Ethics Across the Curriculum
Ethical Reasoning In Action
Think OCEANIC | Guiding Questions: Concepts, Potential Pitfalls, and Strategies
These aspects of ethical reasoning form the acronym
The questions raised by ethics, like the ocean, are indeed profound, meaning deep and vast, and yet with the right tools remain navigable.
Like the ocean, ethical issues range far and wide, connecting to and affecting realities far distant from initial appearances.
What would it mean for ethical reasoning to be oceanic?
To think deeply and broadly, across time, to leave no border unexamined, to note the interconnectedness of life and resources across the globe.
Duties (what is morally “due” others) and obligations (what have you “obliged” yourself to do); what is owed to others; accountability
Avoidance; bystander effects; fear of getting involved; cowardice; confusion of rights and interests (rights inflation)
- Identify basic duties to aid and assist others
- Consider voluntary promises and roles you have taken and the moral requirements that come from them
- Consider all the rights (natural, legal, moral) that others may have and what may be owed to them because of those rights
- Examine the intent behind actions
Outcomes; results; future utility; ends
Difficulties predicting the future; unforeseen or unintended consequences
- Consult those with more, richer experience, i.e. “competent judges” (JS Mill)
- 10-10-10 Strategy (Sue Welch) – what could happen in 10 days, 10 months, and 10 years
- Ask: Best for whom? For what?
Justice; fairness; equality; considering and balancing all interests; impartiality; equal opportunity; objectivity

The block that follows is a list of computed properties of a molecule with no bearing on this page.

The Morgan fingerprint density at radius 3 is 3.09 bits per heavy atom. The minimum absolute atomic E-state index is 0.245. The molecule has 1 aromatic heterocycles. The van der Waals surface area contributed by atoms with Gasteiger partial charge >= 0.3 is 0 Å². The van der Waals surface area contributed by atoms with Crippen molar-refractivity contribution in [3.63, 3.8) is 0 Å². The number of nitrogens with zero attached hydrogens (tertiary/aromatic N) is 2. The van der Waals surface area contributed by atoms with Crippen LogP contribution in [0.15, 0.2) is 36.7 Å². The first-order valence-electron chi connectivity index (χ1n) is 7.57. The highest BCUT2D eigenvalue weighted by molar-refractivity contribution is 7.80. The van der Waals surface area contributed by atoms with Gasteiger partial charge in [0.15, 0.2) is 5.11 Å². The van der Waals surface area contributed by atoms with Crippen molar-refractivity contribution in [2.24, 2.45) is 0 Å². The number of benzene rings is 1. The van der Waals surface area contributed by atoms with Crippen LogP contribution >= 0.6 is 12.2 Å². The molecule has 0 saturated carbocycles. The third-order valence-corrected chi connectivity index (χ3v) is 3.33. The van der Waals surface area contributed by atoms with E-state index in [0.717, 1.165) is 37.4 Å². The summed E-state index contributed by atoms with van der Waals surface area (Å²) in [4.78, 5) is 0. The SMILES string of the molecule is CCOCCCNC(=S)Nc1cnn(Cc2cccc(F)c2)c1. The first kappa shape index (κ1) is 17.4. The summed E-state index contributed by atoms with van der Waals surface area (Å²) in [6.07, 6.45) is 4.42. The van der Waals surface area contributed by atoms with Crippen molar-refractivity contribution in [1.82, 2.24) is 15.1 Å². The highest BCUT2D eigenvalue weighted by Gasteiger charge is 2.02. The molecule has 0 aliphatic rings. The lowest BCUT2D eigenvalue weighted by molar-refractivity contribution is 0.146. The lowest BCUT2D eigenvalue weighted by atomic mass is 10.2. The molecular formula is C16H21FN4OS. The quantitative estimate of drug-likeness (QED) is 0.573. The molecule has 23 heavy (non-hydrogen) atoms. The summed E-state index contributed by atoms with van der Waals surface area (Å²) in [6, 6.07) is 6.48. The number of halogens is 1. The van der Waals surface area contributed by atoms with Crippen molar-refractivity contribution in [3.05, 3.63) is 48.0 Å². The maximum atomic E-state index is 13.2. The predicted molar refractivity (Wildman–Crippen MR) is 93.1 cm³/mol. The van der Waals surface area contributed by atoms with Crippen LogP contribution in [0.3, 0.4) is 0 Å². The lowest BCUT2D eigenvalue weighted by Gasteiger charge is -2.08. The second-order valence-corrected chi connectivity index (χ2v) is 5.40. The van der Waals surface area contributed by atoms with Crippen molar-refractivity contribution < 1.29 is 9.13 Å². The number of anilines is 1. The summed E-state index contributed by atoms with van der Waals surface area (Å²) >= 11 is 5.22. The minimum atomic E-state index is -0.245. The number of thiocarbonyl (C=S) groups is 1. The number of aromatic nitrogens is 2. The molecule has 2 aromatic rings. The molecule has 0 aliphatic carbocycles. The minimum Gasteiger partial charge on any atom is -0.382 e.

Biases such as:
self-serving and my-side/confirmation
- Seek impartiality, objectivity
- Veil of Ignorance (John Rawls) – assume no knowledge about yourself, such as abilities, interests, gender, race, socio-economic standing, don’t privilege self-interest
- Ideal Observer – try to see things “as if“ you knew everything, were omniscient
Rightful command; control or influence on moral decisions from law, experts, & religious sources
Legal and professional expectations may conflict with moral requirements; what is “legal” is not necessarily “right”
- Identify and evaluate differential claims to authority, and different authoritative expectations
- What do professional or legal authorities expect?
- What professional ethical codes may apply?
- Note how power functions in the scenario
Essentials; must-haves; requirements; “life and death” material necessities
Effort to direct and command the lives of others without moral sanction (Paternalism); disrespect; self-interest; short vs long term issues
- Ask for, listen to, value, and respect the needs others express themselves
- Note which voices are not present
- Pause discussions periodically to “check-in” and make sure all voices are being heard (“thumbs tool”)
- Ask for and gain informed consent before doing something to anyone
Character; honor; identity; ideal self; actualized self; virtues; habits
Self-deception; self-destruction; vices such as laziness and arrogance; ethical and epistemic fallibility
- Focus on the kind of person you want to become
- Consider classical virtues such as, but not limited to honor, wisdom, courage, honesty, generosity, humility, compassion, respect
- Ask: Would I be proud of the person I become as a result of this action/decision?
Empathy; love; compassion; concern; sympathy
Too centered on the immediate, close, and personal; in-group and my-side biases
- Identify vulnerable persons
- Attempt to take the perspective of others
- Try to “walk in the other’s shoes”
- Share personal stories; work with different people; travel; expand your concern to at least “humanity” if not further, i.e. beyond your circle of care
For more information contact Professor Joseph Moser at email@example.com.
Brought to you by MMA’s Ethics Across the Curriculum Program with special thanks to the Ethical Reasoning in Action Program at James Madison University.
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